Research by Bryan (1986) marked the beginning of realistic process modeling of the THC. This work showed that the THC in a three-dimensional ocean model can assume multiple equilibria with vastly different locations of deep-water formation. Marotzke and Willebrand (1991) found four qualitatively different equilibrium solutions in an idealized global model of the THC. Common to these models was a special formulation of the surface boundary conditions that took into account the different response characteristics of the sea surface to changes in atmosphere-ocean heat and freshwater fluxes. Multiple equilibrium solutions were reported also in a fully coupled atmosphere-ocean model (Manabe and Stouffer, 1988); thus, the result does not depend on the specific simplifications used in the ocean-only models.
Slow changes of the surface freshwater balance constitute one possible mechanism to induce abrupt change. Using an ocean-only model, Mikolajewicz and Maier-Reimer (1994) demonstrated that switches in the THC occurred if the discharge of freshwater to the Atlantic exceeded a threshold value. Other coupled models used freshwater pulses to disturb the circulation and exhibit responses that range from a large reduction (Manabe and Stouffer, 1997) to a full shutdown of the THC (Mikolajewicz et al., 1997; Schiller et al., 1997).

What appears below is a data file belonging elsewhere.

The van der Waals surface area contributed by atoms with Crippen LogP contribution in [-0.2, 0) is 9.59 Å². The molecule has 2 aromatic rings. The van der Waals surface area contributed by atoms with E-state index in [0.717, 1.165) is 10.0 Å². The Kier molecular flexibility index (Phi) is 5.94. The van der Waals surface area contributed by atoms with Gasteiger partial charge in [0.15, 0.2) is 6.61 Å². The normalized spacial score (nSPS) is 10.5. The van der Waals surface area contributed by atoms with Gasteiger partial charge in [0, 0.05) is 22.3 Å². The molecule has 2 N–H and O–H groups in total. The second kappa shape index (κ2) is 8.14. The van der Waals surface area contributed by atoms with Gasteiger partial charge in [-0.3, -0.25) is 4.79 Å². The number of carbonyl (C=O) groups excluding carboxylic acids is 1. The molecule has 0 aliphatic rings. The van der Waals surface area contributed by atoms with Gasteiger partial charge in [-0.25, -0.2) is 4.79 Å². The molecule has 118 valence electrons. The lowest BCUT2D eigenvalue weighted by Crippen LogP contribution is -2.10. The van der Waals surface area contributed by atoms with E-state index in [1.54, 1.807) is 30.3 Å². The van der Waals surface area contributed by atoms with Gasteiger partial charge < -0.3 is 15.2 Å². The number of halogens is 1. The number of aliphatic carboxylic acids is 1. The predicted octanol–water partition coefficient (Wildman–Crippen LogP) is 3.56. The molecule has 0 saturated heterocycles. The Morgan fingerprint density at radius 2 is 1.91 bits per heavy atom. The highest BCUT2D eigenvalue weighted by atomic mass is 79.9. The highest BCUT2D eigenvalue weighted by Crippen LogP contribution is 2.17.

These models suggest that the large changes observed in the paleoclimatic records were due to rapid changes in the THC. A more systematic investigation, however, was difficult to perform with the models because of their high computational burden. Extensive parameter studies, the basis of the advancement of understanding, are hardly possible. In recent years, simplified climate models—or climate models of reduced complexity—have been developed (Stocker and Marchal, 2001). They contain limited dynamics and have high computational efficiency. This was a crucial step forward in extending the toolbox to investigate abrupt climate change. Such models are also referred to as “earth-system models of intermediate complexity.” There are three strategies for formulating such models:
Rigorous reduction of the governing equations of the climate system.
Combination of model components of differing complexity.
Mathematical linearization of the response of comprehensive climate models to pulse perturbations.